As a result, Kuwait has been forced to import gas. In 2011, with oil production at 2.8 million b/d, Kuwait produced some 1 billion cubic feet a day (cf/d) of associated gas, along with 150-200 million cf/d from non-associated fields. It consumed an average of 1.45 billion cf/d, with the shortfall covered by imports of around 270 million cf/d of liquefied natural gas (LNG), largely from regional neighbours, Yemen and Oman.

Downstream, the aim is to increase local refining capacity to more than 1.4 million b/d from more than 956,000 b/d today. The centerpiece of this is the long delayed new 615,000 b/d Al-Zour refinery, which aims to secure the supply of low sulphur fuel oil for electrical power plants. The initial tender in 2006 was cancelled after bids for the four packages came in well over budget at $16.5bn. The New Refinery scheme was relaunched in 2008, this time with five packages. About $10.3bn-worth of contracts were awarded to various firms in 2008, but were cancelled in 2009 before construction had begun.

The other main downstream scheme is the $16bn clean fuels project to upgrade and increase capacity at the state’s three existing refineries at Shuaiba, Mina al-Ahmadi and Mina Abdulla. Both schemes now have approval from the Supreme Petroleum Council, Kuwait’s highest oil sector decision-making body.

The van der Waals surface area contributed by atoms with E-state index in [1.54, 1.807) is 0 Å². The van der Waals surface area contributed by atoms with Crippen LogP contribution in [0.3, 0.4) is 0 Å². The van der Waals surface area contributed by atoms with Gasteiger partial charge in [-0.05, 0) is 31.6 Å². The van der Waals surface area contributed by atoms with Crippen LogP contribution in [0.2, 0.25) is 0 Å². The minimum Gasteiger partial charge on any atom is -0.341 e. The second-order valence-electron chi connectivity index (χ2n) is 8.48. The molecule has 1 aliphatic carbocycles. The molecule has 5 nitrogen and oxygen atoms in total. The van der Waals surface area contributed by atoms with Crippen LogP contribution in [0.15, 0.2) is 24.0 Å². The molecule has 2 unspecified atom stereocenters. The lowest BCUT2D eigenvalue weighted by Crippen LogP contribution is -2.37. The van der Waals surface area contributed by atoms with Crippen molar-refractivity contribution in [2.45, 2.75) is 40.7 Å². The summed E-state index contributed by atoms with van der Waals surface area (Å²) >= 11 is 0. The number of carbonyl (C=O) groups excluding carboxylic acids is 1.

Kuwait has been planning to develop the two projects since the start of the new millennium, driven by the need to produce more fuel to prevent electricity shortages in the summer, as well as the decrepit state of the Shuaiba refinery. Project management consultancy contracts have already been awarded to UK engineering firm Amec and the US’ Foster Wheeler. KNPC has prequalified a number of firms for the clean fuels project, but it remains unclear when EPC tenders will be launched.

The decision to approve the deals, which have previously been vigorously opposed in parliament, has been seen as a boost for the Gulf state’s project market. At more than $30bn the two schemes will easily be the largest undertaken in Kuwait.